(8) urging and social pressure.

"Recent studies reveal that people still become Christians mainly for these same reasons.

"What conclusions can be drawn from this information? First, the average age of conversion is quite young. Postadolescent persons do not seem to find Christianity as attractive as do persons in their teens. Indeed, for every year the non-Christian grows older than 25, the odds increase exponentially
against his or her ever becoming a Christian.

"Second, the reasons people become Christians appear to have at least as much to do with sociological factors as with purely 'religious' factors (for example, conviction of sin)."

[SOURCE: CT Classic: The Adult Gospel: The average convert to Islam is 31 years old. Why does Christianity attract mostly teens? By Larry Poston]

Gregory said...

Ed Babinski said:

If God knows what habitual creatures we are, is it really sensible for Him to go around damning people for not accepting the message of "missionaries," "apologists," etc.?

This is, indeed, problematic. And I think the problem lies with "Christians" who take Christianity as something that's merely a "message". And even worse, the translation of that "message" to everyone else has become the "salesmen-with-a-sales -pitch" routine. And, of course, atheists can be, and often are, the same way.

Christianity is troubling. It's supposed to be. And none are more troubled by it than Christians, themselves. But how is a man's courage ever to be tested and refined, if he were only given the "soft" paths and the "easy" roads in life? How could a man scale a mountain if his only preparations had been that of consuming hamburgers and watching ESPN?

Hardships don't necessarily "make", or "break" a man; but they definitely will reveal what a man, in fact, is.
And if you are someone that cannot, and will not, tolerate hardship, then Christianity is not for you.

I, personally, have spent considerable time loitering on Coward's Lane and Passion Street. And if it wasn't for the mercy and grace of God, I would probably still be hanging around there....a lot.

Ken said...

I think what is obvious to everyone is that if someone offered you pie in the sky without strings attached, the intelligent person might think such a thing too good to be true. Tack on a few noble obligations and it seems more plausible as well as to provide some moral guidance. Most humans have a natural disposition to be social and we take some happiness and fulfillment from doing good for others.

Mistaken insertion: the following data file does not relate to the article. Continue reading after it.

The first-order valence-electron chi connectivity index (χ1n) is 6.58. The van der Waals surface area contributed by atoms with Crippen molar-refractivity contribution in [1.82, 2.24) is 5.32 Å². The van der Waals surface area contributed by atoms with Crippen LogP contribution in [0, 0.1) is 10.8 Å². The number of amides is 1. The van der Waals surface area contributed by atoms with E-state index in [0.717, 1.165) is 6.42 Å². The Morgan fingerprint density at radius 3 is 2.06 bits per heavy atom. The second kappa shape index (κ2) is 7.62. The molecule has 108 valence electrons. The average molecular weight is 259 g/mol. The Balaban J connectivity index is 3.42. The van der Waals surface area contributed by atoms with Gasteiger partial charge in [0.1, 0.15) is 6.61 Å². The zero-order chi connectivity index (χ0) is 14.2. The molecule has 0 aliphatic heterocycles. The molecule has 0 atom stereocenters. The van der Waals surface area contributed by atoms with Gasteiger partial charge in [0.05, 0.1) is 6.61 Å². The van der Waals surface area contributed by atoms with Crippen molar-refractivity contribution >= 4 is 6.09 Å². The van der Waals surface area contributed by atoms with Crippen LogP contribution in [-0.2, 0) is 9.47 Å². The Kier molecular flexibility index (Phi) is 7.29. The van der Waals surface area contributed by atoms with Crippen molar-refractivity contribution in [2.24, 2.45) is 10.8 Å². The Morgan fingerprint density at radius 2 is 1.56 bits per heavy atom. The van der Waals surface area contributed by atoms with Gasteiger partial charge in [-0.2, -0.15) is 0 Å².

Christians accept Christianity as a discipline that they love and are willing to sacrifice a few things toward a great goal. No one who loves sailing and girlfriends is going to complain about preparing a lunch for two and the hot, long drive to the lake. Is the whole business of sailing with your girlfriend a mixed bag? All is done with pleasure and such is the nature of a good, pleasurable challenge.

Gregory said...

"He deals with them as a good teacher with his pupils, coming down to there level and using simple means. St. Paul says as much:

'Because in the wisdom of God the world in it's wisdom knew not God, God thought fit through the simplicity of the News proclaimed to save those who believe.'

Men had turned from the contemplation of God above, and were looking for Him in the opposite direction, down among created things and things of sense. The Savior of us all, the Word of God, in His great love took to Himself a body and moved as Man among men, meeting their senses, so to speak, half way. He became Himself an object for the senses, so that those who were seeking God in sensible things might apprehend the Father through the works which He, the Word of God, did in the body. Human and human-minded as men were, therefore, to whichever side they looked in the sensible world they found themselves taught the truth. Were they awe-stricken by creation? They beheld it confessing Christ as Lord. Did their minds tend to regard men as Gods? The uniqueness of the Savior's works marked Him, alone of men, as Son of God. Were they drawn to evil spirits? They saw these driven out by the Lord and learned that the Word of God alone was God and that the evil spirits were not gods at all. Were they inclined to hero-worship and the cult of the dead? Then the fact that the savior had risen from the dead showed them how false these other deities were, and that the Word of the Father is the one true Lord, the Lord even of death. For this reason was He both born and manifested as Man, for this He died and rose, in order that, eclipsing by His works all other human deeds, He might recall men from all the paths of error to know the Father. As He says Himself:

'I came to seek and to save that which was lost.'"

--from St. Athanasios' "On the Incarnation"